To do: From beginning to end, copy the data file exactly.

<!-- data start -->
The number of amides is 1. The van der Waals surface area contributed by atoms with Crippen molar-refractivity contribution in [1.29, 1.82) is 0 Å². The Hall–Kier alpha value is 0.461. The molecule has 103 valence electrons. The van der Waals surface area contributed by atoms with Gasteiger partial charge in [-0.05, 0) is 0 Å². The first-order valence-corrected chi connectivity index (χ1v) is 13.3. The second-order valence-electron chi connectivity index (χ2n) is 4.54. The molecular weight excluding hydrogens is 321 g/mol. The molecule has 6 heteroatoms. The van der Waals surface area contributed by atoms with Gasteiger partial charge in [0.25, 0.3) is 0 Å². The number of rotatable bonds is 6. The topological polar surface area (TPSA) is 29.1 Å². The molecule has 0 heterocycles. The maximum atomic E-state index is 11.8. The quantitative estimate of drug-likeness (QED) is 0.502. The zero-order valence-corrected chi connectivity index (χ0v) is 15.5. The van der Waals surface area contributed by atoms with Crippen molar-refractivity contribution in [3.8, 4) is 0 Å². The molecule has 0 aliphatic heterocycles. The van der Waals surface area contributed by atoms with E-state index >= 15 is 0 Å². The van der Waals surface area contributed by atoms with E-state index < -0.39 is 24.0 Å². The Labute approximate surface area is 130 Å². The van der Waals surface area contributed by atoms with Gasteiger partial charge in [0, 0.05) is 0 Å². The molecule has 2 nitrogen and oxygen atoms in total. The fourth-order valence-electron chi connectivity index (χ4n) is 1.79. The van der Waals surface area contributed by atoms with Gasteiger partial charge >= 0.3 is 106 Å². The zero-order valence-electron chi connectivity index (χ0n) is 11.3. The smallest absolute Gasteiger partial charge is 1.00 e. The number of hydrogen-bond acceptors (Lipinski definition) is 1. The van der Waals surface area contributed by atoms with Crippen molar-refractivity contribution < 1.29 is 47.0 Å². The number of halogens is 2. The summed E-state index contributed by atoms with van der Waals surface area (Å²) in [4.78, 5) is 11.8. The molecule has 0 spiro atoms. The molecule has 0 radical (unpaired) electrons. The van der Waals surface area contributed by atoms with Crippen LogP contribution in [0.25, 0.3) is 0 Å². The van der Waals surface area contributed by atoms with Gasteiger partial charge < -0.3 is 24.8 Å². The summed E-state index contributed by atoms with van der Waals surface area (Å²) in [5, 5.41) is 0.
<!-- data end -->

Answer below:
The number of amides is 1. The van der Waals surface area contributed by atoms with Crippen molar-refractivity contribution in [1.29, 1.82) is 0 Å². The Hall–Kier alpha value is 0.461. The molecule has 103 valence electrons. The van der Waals surface area contributed by atoms with Gasteiger partial charge in [-0.05, 0) is 0 Å². The first-order valence-corrected chi connectivity index (χ1v) is 13.3. The second-order valence-electron chi connectivity index (χ2n) is 4.54. The molecular weight excluding hydrogens is 321 g/mol. The molecule has 6 heteroatoms. The van der Waals surface area contributed by atoms with Gasteiger partial charge in [0.25, 0.3) is 0 Å². The number of rotatable bonds is 6. The topological polar surface area (TPSA) is 29.1 Å². The molecule has 0 heterocycles. The maximum atomic E-state index is 11.8. The quantitative estimate of drug-likeness (QED) is 0.502. The zero-order valence-corrected chi connectivity index (χ0v) is 15.5. The van der Waals surface area contributed by atoms with Crippen molar-refractivity contribution in [3.8, 4) is 0 Å². The molecule has 0 aliphatic heterocycles. The van der Waals surface area contributed by atoms with E-state index >= 15 is 0 Å². The van der Waals surface area contributed by atoms with E-state index < -0.39 is 24.0 Å². The Labute approximate surface area is 130 Å². The van der Waals surface area contributed by atoms with Gasteiger partial charge in [0, 0.05) is 0 Å². The molecule has 2 nitrogen and oxygen atoms in total. The fourth-order valence-electron chi connectivity index (χ4n) is 1.79. The van der Waals surface area contributed by atoms with Gasteiger partial charge >= 0.3 is 106 Å². The zero-order valence-electron chi connectivity index (χ0n) is 11.3. The smallest absolute Gasteiger partial charge is 1.00 e. The number of hydrogen-bond acceptors (Lipinski definition) is 1. The van der Waals surface area contributed by atoms with Crippen molar-refractivity contribution < 1.29 is 47.0 Å². The number of halogens is 2. The summed E-state index contributed by atoms with van der Waals surface area (Å²) in [4.78, 5) is 11.8. The molecule has 0 spiro atoms. The molecule has 0 radical (unpaired) electrons. The van der Waals surface area contributed by atoms with Crippen LogP contribution in [0.25, 0.3) is 0 Å². The van der Waals surface area contributed by atoms with Gasteiger partial charge < -0.3 is 24.8 Å². The summed E-state index contributed by atoms with van der Waals surface area (Å²) in [5, 5.41) is 0.